-In my situation, by far the biggest is the obvious: a broader network of clients and more visibility means more opportunity and stability. I still maintain my own clients (what are called “house accounts”) but at least a third of my work is coming from Richard. These are almost all jobs that I would not otherwise have been up for or gone after. And while the editorial field isn't really that much more opaque than F/SF, it would have meant building a new brand geared to that market, learning that market, and then starting at square one to crack into it. I still have to show appropriate work to win a client, but because my rep has a long history with that field I get a big leg up. And it turns out I like editorial. There's something about the rapid turn around (my fastest so far was 48 hours from contact to approval) that leaves no time for nonsense. You get the brief, dive in, and the clients are almost always a delight to work with. And then there are clients, such as advertising agencies, who are difficult if not impossible to pursue as an individual. Truthfully I don't get that many jobs along those lines and more than half the time they evaporate before the agreement is signed, but they are generally good money makers when they come through. And in all cases, I enjoy the diversity of projects.

-I always look for the opportunity to learn more about this business. I worked as a part time art director for a couple of years to better learn my field, and I taught very briefly for the same reason (definitely not my bag). Along those lines, working with my rep has given ample opportunities to learn more about client communication on the business side. When unusual jobs come in that demand a quote, I'm always interested to talk with my rep about it and better understand how he breaks things down for rights and pricing, as well as following his office's direct communications with potential clients. I feel I'm much more equipped for those situations now as a result. I may not need to be for the most part (since that's his role), but it has also been helpful working with sales of originals and in a number of other small ways. And it gives me more confidence in calling out a bad deal.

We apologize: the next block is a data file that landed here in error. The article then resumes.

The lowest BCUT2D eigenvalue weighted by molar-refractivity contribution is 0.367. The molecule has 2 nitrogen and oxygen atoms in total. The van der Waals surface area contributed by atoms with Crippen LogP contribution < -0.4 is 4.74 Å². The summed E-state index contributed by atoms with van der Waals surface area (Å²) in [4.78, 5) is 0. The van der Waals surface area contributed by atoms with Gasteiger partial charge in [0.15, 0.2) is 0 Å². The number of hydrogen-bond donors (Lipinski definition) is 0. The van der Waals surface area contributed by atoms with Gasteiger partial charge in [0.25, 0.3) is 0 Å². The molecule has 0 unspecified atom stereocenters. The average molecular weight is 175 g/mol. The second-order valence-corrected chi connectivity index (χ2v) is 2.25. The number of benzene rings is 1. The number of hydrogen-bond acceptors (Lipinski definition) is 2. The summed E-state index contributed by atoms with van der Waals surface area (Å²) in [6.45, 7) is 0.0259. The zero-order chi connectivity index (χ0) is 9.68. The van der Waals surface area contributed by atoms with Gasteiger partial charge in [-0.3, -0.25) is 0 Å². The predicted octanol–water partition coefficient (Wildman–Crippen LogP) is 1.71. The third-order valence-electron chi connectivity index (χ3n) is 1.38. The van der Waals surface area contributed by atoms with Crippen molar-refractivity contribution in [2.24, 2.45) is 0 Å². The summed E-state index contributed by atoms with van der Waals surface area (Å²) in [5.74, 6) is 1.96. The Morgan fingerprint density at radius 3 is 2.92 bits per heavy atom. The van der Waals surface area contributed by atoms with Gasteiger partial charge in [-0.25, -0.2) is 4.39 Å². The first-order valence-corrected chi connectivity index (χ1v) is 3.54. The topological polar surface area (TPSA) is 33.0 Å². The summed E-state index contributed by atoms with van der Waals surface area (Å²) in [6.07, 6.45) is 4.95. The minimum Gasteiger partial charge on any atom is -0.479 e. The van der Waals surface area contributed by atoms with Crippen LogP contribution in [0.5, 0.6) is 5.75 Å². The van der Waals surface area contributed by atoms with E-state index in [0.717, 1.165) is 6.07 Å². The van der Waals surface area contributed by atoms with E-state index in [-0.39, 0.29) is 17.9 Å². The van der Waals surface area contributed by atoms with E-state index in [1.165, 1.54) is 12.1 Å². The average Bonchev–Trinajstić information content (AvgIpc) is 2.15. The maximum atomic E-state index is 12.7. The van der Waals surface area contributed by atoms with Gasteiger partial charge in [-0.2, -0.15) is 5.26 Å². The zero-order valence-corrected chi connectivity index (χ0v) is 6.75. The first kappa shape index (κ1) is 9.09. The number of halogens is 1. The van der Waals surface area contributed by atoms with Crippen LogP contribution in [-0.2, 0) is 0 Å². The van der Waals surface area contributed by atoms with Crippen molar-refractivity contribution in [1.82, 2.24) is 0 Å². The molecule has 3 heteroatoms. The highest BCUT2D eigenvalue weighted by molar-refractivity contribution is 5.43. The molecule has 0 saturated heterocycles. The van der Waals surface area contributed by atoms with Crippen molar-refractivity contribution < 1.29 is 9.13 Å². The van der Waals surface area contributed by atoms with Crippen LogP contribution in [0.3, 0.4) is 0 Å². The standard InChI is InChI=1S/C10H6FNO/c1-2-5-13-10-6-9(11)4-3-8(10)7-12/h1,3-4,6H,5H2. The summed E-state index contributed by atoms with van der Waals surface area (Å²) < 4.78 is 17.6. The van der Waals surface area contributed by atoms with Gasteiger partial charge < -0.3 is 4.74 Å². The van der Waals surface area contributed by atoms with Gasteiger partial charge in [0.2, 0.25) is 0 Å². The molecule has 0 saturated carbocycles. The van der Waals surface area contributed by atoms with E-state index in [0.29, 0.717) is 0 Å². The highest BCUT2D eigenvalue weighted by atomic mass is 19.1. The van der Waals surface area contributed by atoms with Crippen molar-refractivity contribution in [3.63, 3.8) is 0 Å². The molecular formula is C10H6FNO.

-Besides learning opportunities, it's fantastic to have someone with years of knowledge and experience negotiate your fees and contracts for you. Most of us have a vulnerability to undersell ourselves at times, so it's good to have an outside party looking out for you here.

-You get to be all excitement and positivity and let your rep be the bad cop. Whether that means saying “no” to bad terms or demanding additional compensation for extensive revisions, you keep your end on creative discussions and refer them to your rep when it comes to numbers and clauses.

-it's not a huge thing, but having someone else taking care of all the invoicing is worth noting. It doesn't make sense to me that I hate invoicing (that seems like it should be the best part) but I'd just as soon have someone else on it. And nobody likes chasing late payments.

two page spread for Scholastic Magazine

CONS